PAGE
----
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Publication: [not yet received] Title: Bove v. Italy Application No: 30595/02 Respondent: Italy Referred by: Date of reference by Commission: Date of reference by State: Date of Judgment: 30-06-2005 Articles: 8 13 14 41 Conclusion: Violation of article 8 Not necessary to examine article 13 Not necessary to examine article 14 Compensation awarded for costs and expenses Keywords: RESPECT FOR FAMILY LIFE / EFFECTIVE REMEDY / DISCRIMINATION
Summary: (Press release) The applicant, Luigi Bove, is an Italian national who was born in 1965 and lives in Naples (Italy). The applicant has a daughter, C., who was born in 1995. Since the child's mother prevented the applicant from seeing her, he instituted proceedings for the determination of access arrangements. In September 1996 the Naples Juvenile Court gave the mother custody of the child and authorised the applicant to see her two afternoons a week and every other Sunday. Further to a declaration by the child's mother that the applicant's father and two of the applicant's friends had sexually assaulted the child, the court made a temporary emergency order on 22 June 2000 limiting the contact between the applicant and his daughter to two weekly meetings on the social services' premises in the presence of a social worker. In January 2001 his access rights were further limited to one afternoon a week.
In April 2001 the criminal proceedings against the applicant's friends were discontinued. The applicant twice applied for an order depriving the child's mother of parental responsibility and giving him custody of the child or the possibility of free access to her. In the first set of proceedings the Court of Appeal on 30 January 2003 arranged for the gradual resumption of contact between the applicant and his daughter, but the child refused to see him. In the second set the Court of Appeal ordered a psychologist to make a final attempt to arrange meetings between the father and daughter, but the child again refused. In spite of those decisions, the applicant was not given the opportunity to see his daughter. Their last meeting took place in September 2002 under supervision, with the child's mother also present.
Relying on Article 8 (right to respect for family life), the applicant complained of the refusal by the Naples Juvenile Court to grant him custody of his daughter, and of the difficulties encountered in exercising his access rights. He also alleged a violation of Articles 13 (right to an effective remedy) and 14 (prohibition of discrimination) taken together with Article 8 of the Convention.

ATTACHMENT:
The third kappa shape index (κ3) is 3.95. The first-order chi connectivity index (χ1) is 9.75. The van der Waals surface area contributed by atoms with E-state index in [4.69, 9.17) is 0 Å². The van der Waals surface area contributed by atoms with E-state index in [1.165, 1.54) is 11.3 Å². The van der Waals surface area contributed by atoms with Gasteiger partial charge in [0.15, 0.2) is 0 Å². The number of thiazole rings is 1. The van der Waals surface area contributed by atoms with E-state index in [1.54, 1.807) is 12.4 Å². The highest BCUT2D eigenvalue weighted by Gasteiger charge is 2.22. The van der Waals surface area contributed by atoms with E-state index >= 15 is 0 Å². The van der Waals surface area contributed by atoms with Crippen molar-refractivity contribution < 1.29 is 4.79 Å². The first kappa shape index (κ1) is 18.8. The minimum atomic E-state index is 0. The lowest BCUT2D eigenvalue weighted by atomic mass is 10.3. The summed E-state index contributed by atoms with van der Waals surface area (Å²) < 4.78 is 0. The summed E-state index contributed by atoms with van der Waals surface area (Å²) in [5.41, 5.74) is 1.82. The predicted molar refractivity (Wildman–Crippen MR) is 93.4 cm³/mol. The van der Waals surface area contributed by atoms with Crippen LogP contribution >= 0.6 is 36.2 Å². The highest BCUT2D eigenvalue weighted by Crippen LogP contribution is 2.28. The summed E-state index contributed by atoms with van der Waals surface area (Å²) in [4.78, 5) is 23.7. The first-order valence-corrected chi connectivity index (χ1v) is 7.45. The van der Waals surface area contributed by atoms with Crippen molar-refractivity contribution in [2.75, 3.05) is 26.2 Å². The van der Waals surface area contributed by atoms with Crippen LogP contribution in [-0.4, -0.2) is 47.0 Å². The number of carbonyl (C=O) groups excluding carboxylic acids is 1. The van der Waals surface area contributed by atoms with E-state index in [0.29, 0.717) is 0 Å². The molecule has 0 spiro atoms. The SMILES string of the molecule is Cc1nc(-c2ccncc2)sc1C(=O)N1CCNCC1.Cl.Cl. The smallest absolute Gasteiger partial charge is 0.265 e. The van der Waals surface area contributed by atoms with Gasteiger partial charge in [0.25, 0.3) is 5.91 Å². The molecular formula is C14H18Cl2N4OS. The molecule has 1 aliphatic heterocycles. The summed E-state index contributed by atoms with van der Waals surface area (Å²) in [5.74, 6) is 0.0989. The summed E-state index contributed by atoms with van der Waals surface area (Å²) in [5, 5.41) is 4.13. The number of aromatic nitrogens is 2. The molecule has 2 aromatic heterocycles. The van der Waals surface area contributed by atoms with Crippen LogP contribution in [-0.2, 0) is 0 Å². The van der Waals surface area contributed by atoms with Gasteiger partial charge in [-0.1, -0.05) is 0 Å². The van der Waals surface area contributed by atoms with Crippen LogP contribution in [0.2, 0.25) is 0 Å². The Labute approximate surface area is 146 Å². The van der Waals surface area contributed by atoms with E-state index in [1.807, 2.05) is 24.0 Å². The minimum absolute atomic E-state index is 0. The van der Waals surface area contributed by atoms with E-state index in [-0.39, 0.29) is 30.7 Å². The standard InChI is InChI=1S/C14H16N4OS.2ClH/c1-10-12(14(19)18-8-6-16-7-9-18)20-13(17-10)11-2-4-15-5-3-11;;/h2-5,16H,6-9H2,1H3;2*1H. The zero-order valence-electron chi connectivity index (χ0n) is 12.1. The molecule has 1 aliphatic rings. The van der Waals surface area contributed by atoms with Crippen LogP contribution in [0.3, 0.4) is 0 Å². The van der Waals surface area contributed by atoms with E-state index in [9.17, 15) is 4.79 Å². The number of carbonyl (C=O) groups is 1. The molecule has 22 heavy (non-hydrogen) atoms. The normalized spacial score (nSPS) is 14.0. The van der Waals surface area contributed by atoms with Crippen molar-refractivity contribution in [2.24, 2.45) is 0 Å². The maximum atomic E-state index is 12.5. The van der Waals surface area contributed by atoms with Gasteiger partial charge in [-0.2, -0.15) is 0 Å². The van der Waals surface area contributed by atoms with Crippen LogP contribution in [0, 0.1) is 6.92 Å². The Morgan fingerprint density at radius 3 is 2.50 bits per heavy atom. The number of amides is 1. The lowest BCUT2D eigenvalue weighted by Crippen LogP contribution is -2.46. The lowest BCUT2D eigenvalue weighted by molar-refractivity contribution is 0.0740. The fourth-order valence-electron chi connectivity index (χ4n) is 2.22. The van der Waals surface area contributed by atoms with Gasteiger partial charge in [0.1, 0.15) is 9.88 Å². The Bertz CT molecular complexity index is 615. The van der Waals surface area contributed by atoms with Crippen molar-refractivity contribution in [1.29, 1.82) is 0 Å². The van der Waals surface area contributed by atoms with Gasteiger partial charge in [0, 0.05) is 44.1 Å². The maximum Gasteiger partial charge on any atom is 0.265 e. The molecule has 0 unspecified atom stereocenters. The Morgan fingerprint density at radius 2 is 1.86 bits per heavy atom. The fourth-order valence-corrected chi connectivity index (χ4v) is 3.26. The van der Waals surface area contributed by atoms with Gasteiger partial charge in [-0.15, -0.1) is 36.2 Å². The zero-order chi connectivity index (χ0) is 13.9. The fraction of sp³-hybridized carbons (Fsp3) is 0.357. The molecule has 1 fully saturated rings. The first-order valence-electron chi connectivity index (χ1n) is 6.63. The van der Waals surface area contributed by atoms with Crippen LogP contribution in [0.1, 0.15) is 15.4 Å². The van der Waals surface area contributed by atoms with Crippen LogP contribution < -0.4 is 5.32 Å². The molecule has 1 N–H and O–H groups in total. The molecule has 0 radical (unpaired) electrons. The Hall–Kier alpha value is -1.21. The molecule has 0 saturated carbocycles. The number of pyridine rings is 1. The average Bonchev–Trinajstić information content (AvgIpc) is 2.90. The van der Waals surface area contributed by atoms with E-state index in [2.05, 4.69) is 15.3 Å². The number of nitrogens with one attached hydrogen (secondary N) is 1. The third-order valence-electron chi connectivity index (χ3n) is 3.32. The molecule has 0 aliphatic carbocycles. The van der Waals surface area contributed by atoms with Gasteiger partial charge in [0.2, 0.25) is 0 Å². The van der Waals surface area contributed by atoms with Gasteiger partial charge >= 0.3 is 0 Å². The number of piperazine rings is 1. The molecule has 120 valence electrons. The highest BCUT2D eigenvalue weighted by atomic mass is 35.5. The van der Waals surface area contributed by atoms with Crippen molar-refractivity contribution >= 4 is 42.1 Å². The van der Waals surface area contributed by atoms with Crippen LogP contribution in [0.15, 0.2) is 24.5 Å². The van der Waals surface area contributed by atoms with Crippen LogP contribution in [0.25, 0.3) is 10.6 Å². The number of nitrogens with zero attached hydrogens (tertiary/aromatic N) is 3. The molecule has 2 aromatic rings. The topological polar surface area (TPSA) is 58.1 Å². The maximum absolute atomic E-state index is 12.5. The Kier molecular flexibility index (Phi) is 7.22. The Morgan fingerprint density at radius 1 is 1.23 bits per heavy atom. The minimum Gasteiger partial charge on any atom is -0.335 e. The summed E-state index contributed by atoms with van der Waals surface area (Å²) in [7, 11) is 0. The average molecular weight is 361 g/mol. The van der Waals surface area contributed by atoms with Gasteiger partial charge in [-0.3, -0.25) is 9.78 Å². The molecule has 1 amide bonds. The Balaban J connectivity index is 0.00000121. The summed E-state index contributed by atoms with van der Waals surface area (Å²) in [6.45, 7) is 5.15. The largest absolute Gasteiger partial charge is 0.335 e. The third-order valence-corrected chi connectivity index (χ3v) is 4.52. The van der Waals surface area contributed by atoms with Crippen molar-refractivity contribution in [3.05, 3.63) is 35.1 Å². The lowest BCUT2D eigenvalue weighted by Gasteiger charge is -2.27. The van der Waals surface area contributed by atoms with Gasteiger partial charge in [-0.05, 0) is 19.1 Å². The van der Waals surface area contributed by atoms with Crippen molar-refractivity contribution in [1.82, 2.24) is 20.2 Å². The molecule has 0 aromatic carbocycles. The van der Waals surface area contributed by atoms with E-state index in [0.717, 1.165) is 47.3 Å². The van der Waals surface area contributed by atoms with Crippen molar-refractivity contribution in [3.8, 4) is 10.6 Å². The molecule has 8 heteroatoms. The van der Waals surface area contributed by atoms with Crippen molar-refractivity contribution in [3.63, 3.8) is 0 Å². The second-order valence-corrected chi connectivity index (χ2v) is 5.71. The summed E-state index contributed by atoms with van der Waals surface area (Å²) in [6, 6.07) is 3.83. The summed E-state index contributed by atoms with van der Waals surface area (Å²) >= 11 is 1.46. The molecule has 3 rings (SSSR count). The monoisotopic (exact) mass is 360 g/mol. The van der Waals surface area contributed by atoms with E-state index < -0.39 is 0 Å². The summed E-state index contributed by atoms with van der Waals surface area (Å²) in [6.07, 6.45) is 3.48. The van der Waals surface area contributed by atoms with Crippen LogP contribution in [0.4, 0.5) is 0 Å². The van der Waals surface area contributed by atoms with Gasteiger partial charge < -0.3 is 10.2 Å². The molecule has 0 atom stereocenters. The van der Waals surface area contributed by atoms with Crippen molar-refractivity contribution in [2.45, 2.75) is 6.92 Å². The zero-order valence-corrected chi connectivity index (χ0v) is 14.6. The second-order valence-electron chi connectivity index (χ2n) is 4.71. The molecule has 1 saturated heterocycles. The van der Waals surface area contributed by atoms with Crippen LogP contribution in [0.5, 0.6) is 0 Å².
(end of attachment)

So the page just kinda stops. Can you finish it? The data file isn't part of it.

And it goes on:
The Court noted that, after its decision of 22 June 2000, the Naples Juvenile Court had not intervened to ensure that the supervised meetings could take place as planned. Although the criminal proceedings against the applicant's two friends had been discontinued and his father had died in January 2003, contact between the applicant and his daughter had not resumed. On 30 January 2003 the Naples Court of Appeal had authorised the gradual resumption of contact but its decision had not been enforced.
The applicant had not seen his daughter since September 2002 and the authorities had not set a schedule for any further meetings. The difficulties in arranging visits were, admittedly, partly attributable to the animosity between C.'s mother and to the child's reluctance to meet her father. However, the Court did not accept that the applicant could be held responsible for the ineffectiveness of the relevant decisions or measures in actually bringing about contact. The inaction of the authorities had forced the applicant to have constant recourse to a succession of time-consuming and ultimately ineffectual remedies to enforce his rights.
In conclusion, the Court considered that the failure to enforce the applicant's access rights since September 2002 had infringed his right to respect for his family life. It accordingly held by six votes to one that there had been a violation of Article 8 of the Convention as regards that part of the complaint.
As to the Italian authorities' refusal to grant the applicant custody of his daughter, the Court considered that their decisions had been taken in the child's interests and had been based on relevant reasons. It therefore held that there had been no violation of Article 8 as regards the refusal to give the applicant custody of the child.
The Court found it unnecessary to examine the complaints under Articles 13 and 14 as no separate issue arose under those provisions. It considered that the finding of a violation constituted in itself sufficient just satisfaction for the non-pecuniary damage sustained by the applicant and awarded him EUR 3,000 for costs and expenses. (The judgment is available only in French.)